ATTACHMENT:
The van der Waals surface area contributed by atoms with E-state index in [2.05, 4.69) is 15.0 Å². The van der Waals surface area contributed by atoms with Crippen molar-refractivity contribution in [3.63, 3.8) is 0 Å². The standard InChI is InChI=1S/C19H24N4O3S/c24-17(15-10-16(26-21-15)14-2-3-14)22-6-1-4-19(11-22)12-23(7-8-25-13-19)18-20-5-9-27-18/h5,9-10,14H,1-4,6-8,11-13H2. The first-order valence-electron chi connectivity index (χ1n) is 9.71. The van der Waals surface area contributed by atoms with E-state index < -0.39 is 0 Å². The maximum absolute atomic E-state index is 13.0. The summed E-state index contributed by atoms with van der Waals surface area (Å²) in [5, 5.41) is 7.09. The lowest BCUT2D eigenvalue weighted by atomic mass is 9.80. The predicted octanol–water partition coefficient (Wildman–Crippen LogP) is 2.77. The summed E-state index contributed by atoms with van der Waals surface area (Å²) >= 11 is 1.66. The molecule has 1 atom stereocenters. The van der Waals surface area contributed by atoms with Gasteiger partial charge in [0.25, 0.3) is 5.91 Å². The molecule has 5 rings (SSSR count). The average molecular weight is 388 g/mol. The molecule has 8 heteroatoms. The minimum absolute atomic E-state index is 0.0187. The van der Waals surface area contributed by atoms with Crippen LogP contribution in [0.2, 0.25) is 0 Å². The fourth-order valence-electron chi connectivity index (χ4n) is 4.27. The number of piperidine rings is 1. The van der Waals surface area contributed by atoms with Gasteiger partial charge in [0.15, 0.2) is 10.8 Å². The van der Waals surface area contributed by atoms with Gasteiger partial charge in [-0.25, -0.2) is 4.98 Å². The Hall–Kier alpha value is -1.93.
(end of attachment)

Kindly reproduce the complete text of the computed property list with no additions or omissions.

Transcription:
The van der Waals surface area contributed by atoms with E-state index in [2.05, 4.69) is 15.0 Å². The van der Waals surface area contributed by atoms with Crippen molar-refractivity contribution in [3.63, 3.8) is 0 Å². The standard InChI is InChI=1S/C19H24N4O3S/c24-17(15-10-16(26-21-15)14-2-3-14)22-6-1-4-19(11-22)12-23(7-8-25-13-19)18-20-5-9-27-18/h5,9-10,14H,1-4,6-8,11-13H2. The first-order valence-electron chi connectivity index (χ1n) is 9.71. The van der Waals surface area contributed by atoms with E-state index < -0.39 is 0 Å². The maximum absolute atomic E-state index is 13.0. The summed E-state index contributed by atoms with van der Waals surface area (Å²) in [5, 5.41) is 7.09. The lowest BCUT2D eigenvalue weighted by atomic mass is 9.80. The predicted octanol–water partition coefficient (Wildman–Crippen LogP) is 2.77. The summed E-state index contributed by atoms with van der Waals surface area (Å²) >= 11 is 1.66. The molecule has 1 atom stereocenters. The van der Waals surface area contributed by atoms with Gasteiger partial charge in [0.25, 0.3) is 5.91 Å². The molecule has 5 rings (SSSR count). The average molecular weight is 388 g/mol. The molecule has 8 heteroatoms. The minimum absolute atomic E-state index is 0.0187. The van der Waals surface area contributed by atoms with Crippen LogP contribution in [0.2, 0.25) is 0 Å². The fourth-order valence-electron chi connectivity index (χ4n) is 4.27. The number of piperidine rings is 1. The van der Waals surface area contributed by atoms with Gasteiger partial charge in [0.15, 0.2) is 10.8 Å². The van der Waals surface area contributed by atoms with Gasteiger partial charge in [-0.25, -0.2) is 4.98 Å². The Hall–Kier alpha value is -1.93.